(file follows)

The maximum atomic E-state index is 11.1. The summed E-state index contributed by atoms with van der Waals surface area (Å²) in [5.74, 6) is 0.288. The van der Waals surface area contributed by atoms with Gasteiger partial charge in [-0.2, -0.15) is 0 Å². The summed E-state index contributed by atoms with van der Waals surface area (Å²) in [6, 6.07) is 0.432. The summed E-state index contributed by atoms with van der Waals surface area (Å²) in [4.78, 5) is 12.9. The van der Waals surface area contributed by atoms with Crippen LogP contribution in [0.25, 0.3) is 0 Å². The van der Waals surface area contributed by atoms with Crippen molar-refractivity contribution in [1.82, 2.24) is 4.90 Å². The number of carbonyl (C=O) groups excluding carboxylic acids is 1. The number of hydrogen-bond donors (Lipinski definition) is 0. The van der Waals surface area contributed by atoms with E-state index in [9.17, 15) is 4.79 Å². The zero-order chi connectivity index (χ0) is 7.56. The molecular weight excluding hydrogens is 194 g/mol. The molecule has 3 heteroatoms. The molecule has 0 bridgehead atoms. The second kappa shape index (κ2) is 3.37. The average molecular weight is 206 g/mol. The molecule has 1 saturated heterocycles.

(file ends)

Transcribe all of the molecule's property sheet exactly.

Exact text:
The maximum atomic E-state index is 11.1. The summed E-state index contributed by atoms with van der Waals surface area (Å²) in [5.74, 6) is 0.288. The van der Waals surface area contributed by atoms with Gasteiger partial charge in [-0.2, -0.15) is 0 Å². The summed E-state index contributed by atoms with van der Waals surface area (Å²) in [6, 6.07) is 0.432. The summed E-state index contributed by atoms with van der Waals surface area (Å²) in [4.78, 5) is 12.9. The van der Waals surface area contributed by atoms with Crippen LogP contribution in [0.25, 0.3) is 0 Å². The van der Waals surface area contributed by atoms with Crippen molar-refractivity contribution in [1.82, 2.24) is 4.90 Å². The number of carbonyl (C=O) groups excluding carboxylic acids is 1. The number of hydrogen-bond donors (Lipinski definition) is 0. The van der Waals surface area contributed by atoms with E-state index in [9.17, 15) is 4.79 Å². The zero-order chi connectivity index (χ0) is 7.56. The molecular weight excluding hydrogens is 194 g/mol. The molecule has 3 heteroatoms. The molecule has 0 bridgehead atoms. The second kappa shape index (κ2) is 3.37. The average molecular weight is 206 g/mol. The molecule has 1 saturated heterocycles.